Among non-CV comorbidities, women had a similar prevalence of diabetes (31.0% vs. 31.6%) but a lower prevalence of chronic obstructive pulmonary disease (8.5% vs. 13.1%). Women were also less likely to be current smokers (6.2% vs. 15.8%) and had lower intake of alcohol.
In the EQ-5D-3L state of health score, women were much more likely to report moderate to extreme anxiety or depression (44.0% in women vs. 29.0% in men; p < 0.0001) (PARADIGM-HF trial only). This was especially true of women with an ischemic etiology (Online Tables 1 and 2).
HF characteristics and investigations at baseline
As shown in Table 2, fewer women had been living with a diagnosis of HF for >5 years (27.5% vs. 31.4%) and had been hospitalized for HF less often than men (58.1% vs. 62.3%). They were also less likely to have an ischemic etiology (50.0% vs. 60.5%).
Women had more symptoms than men, with a higher prevalence of dyspnea on effort (88.7% vs. 84.7%), paroxysmal nocturnal dyspnea (7.1% vs. 4.3%), and more evidence of congestion (peripheral edema, jugular venous congestion, and rales).
Women also had a slightly but significantly higher LVEF (29.6% vs. 28.8%), but median NT-proBNP was not significantly different (women 1,448 pg/ml vs. men 1,406 pg/ml) and B-type natriuretic peptide (PARADIGM-HF trial only) was lower in women than men: 234 (interquartile range: 142 to 430) pg/ml versus 259 (interquartile range: 157 to 478) pg/ml (p < 0.0001). Other biomarkers (measured in the PARADIGM-HF trial only) are shown in Online Tables 3 and 4.
Mean eGFR was lower in women and a higher proportion of women had an eGFR <60 ml/min/1.73 m2. Women were more likely to be in a higher NYHA functional class and had lower (worse) median KCCQ scores. Most of the individual KCCQ domain scores were also lower in women (Figure 1, Online Figure 1). The EQ-5D-3L state of health score (PARADIGM-HF trial only) showed large differences between women and men in their mobility, ability to undertake usual activities, and ability to self-care (washing and dressing) (Online Table 1).
Treatment at baseline
The rates of use of a diuretic, beta-blocker, and MRA were very similar in women and men (Table 2). Women were slightly more likely to receive digitalis (32.4% vs. 30.6%) and ARBs (16.4% vs. 11.9%) compared with men, and less likely to receive an ACE inhibitor (84.7% vs. 88.7%). The difference in rates of use of statins, aspirin, and anticoagulants were larger (47.6% vs. 56.3%, 46.4% vs. 53.0%, and 26.7% vs. 32.4% in women and men, respectively).
Women were less likely to have received a device than men: implantable cardioverter-defibrillator (8.6% vs. 16.6%) and cardiac resynchronization therapy (4.1% vs. 6.9%). Women were also less likely to have received influenza vaccination in the 12 months before enrollment (19.2% vs. 21.6%; p = 0.024), to have been enrolled in a disease management program (13.3% vs. 15.8%; p = 0.008) or to have been prescribed an exercise regimen (15.0% vs. 18.1%; p = 0.002) (PARADIGM-HF trial only) (Online Table 5). Treatment during follow-up is shown in Online Table 6.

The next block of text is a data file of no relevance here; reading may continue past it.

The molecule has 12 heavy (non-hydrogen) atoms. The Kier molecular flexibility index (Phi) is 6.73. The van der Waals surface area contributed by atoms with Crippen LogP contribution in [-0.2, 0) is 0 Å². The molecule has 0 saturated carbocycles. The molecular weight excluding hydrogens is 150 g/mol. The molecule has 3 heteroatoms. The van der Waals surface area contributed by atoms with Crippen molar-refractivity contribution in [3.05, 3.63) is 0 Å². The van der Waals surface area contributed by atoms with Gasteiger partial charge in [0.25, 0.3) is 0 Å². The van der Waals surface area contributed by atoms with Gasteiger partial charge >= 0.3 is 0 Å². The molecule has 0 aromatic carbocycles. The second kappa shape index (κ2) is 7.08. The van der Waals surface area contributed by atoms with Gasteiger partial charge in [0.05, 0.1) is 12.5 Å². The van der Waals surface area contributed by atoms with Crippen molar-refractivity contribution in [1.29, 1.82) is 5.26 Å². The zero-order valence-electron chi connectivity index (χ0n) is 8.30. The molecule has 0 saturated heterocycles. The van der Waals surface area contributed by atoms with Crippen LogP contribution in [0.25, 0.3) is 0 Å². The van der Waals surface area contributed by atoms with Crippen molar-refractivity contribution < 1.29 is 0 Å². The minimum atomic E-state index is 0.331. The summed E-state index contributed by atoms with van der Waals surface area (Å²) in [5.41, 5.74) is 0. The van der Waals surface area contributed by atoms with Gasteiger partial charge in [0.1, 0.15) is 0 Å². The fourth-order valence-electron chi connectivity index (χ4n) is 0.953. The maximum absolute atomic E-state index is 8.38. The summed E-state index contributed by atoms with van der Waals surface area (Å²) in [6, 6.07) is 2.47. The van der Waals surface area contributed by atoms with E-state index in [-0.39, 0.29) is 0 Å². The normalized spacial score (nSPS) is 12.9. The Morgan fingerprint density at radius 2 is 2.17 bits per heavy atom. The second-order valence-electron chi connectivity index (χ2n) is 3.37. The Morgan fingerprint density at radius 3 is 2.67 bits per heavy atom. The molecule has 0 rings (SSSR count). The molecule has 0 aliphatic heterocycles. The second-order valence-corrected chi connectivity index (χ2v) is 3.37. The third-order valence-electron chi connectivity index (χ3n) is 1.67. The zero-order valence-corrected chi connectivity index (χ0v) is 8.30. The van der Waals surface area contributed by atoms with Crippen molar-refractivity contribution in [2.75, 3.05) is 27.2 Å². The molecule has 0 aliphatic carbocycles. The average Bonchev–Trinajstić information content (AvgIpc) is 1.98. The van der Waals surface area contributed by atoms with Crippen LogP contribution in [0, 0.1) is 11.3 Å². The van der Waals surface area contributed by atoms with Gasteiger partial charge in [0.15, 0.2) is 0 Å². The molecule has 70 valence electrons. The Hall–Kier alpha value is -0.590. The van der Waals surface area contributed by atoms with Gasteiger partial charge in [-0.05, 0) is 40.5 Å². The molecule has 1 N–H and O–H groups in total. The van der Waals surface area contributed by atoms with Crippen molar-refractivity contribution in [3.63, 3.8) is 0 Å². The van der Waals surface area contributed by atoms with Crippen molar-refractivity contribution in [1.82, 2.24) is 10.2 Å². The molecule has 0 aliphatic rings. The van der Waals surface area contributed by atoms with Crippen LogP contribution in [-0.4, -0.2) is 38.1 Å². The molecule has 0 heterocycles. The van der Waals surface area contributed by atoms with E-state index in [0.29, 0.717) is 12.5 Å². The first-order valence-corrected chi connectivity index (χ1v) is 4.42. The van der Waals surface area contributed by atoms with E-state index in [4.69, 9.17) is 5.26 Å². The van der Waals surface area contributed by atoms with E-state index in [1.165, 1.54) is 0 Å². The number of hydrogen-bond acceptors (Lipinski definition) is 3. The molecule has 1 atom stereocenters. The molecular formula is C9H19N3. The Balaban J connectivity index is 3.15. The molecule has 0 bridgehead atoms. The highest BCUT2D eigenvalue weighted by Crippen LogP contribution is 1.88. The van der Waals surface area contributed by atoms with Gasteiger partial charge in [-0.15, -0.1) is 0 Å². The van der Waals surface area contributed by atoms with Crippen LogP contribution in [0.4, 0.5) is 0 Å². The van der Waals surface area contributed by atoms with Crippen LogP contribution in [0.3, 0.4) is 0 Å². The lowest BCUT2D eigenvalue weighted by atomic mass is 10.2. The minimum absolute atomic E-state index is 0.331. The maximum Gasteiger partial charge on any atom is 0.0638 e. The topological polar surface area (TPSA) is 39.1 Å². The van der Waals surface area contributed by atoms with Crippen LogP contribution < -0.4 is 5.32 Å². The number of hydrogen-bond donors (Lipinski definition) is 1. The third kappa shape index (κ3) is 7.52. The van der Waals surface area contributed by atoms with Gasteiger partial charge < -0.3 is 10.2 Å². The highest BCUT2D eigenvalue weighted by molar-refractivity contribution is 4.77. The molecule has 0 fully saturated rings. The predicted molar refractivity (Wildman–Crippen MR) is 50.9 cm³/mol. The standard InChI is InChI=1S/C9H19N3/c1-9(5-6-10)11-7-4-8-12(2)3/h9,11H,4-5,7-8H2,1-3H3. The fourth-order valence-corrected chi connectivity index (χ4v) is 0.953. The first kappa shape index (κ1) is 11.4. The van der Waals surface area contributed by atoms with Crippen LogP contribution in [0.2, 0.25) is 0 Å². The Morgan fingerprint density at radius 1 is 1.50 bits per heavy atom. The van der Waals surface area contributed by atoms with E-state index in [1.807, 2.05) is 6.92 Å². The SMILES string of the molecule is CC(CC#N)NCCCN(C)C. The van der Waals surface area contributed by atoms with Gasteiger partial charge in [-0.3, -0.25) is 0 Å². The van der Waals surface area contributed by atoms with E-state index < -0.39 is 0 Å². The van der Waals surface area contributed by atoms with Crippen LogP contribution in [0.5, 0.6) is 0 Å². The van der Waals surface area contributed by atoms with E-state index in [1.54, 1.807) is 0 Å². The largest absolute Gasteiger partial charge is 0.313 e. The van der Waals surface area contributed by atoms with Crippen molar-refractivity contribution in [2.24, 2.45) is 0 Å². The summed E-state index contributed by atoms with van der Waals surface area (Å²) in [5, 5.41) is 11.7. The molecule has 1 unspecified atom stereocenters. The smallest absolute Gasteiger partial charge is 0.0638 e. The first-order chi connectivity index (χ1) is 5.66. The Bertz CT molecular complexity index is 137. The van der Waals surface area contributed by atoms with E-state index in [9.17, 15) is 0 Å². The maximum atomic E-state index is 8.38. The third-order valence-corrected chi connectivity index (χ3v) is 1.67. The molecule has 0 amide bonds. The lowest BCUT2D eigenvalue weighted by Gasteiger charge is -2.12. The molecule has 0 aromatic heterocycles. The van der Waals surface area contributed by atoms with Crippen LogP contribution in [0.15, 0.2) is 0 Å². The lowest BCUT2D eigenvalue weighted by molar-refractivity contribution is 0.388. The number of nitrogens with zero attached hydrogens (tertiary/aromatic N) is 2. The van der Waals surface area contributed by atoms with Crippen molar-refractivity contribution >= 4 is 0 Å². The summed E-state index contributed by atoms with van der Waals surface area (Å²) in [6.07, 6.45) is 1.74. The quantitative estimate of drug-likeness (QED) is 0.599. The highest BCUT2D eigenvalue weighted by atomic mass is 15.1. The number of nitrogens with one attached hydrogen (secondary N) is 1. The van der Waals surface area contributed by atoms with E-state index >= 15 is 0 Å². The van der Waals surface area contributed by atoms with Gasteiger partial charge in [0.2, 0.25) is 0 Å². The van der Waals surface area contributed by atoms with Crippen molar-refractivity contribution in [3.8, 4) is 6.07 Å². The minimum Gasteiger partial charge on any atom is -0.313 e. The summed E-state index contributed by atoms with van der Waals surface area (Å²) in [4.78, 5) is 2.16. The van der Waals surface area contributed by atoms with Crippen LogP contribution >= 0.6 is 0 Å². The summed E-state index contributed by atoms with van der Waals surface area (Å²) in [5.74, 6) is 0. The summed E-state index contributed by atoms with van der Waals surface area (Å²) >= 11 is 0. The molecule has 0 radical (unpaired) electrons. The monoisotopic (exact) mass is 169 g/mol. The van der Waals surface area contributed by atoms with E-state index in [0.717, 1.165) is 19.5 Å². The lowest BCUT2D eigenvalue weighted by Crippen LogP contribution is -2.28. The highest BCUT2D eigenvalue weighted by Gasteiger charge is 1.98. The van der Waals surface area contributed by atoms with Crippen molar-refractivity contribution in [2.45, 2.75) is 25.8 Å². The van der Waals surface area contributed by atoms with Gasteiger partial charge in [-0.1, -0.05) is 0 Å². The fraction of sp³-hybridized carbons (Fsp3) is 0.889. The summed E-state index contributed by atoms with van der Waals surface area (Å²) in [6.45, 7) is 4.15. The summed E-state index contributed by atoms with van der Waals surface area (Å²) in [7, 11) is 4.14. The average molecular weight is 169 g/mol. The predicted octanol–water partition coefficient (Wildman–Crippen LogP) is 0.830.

Women had a significantly lower rate of the primary composite outcome (9.88 vs. 12.52 events per 100-person years), with an adjusted HR of 0.75 (95% confidence interval [CI]: 0.69 to 0.81), as shown in Table 3 and Figure 2. Looking at the components of this composite, the rate and risk of first hospitalization for HF was also lower in women (adjusted HR: 0.80; 95% CI: 0.72 to 0.89).
The risk of CV death was also lower, as were each of the 2 major modes of CV death (i.e., sudden death and pump failure death). The adjusted HRs for these outcomes (0.65 to 0.70) were lower than for HF hospitalization. Interestingly, the risk of non-CV death was also lower in women and, as a result, so was the risk of all-cause death (adjusted HR for non-CV death: 0.66; 95% CI: 0.52 to 0.83; HR for all-cause death: 0.68; 95% CI: 0.62 to 0.74).
When outcomes were examined according to investigator-reported etiology (nonischemic vs. ischemic), men with both nonischemic and ischemic etiology did worse than women in the corresponding groups did (Online Table 7, Online Figure 2). Among men, those with an ischemic etiology had higher mortality rates than did individuals with a nonischemic etiology. However, among women mortality did not vary by etiology (i.e., the “protection” conferred by a nonischemic background in men [compared with an ischemic substrate] seemed to be absent in women) (Online Figure 2).
Although women were less likely to have a fatal or nonfatal MI than men (1.08 vs. 1.33 events per 100 person-years), the rate of stroke was higher in women (1.54 vs. 1.19 events per 100 person-years).
During a median follow-up of 908 (interquartile range: 1 to 2,285) days, there was a total of 3,006 hospitalizations for any cause in women and 13,641 hospitalizations for any cause in men (Table 4). Of these, 750 (25.1%) were due to HF in women and 3,569 (26.2%) were due to HF in men. Among women, 4.3% had >1 hospitalization for HF and the same was true for 6.4% of men (Online Table 8).
The adjusted IRR for recurrent HF hospitalization for women compared with men was 0.69 (95% CI: 0.61 to 0.79). The IRRs for CV hospitalization (0.73; 95% CI: 0.67 to 0.79), all-cause hospitalization (0.75; 95% CI: 0.71 to 0.81), and non-CV hospitalization (0.82; 95% CI: 0.75 to 0.89) were higher than for HF hospitalization.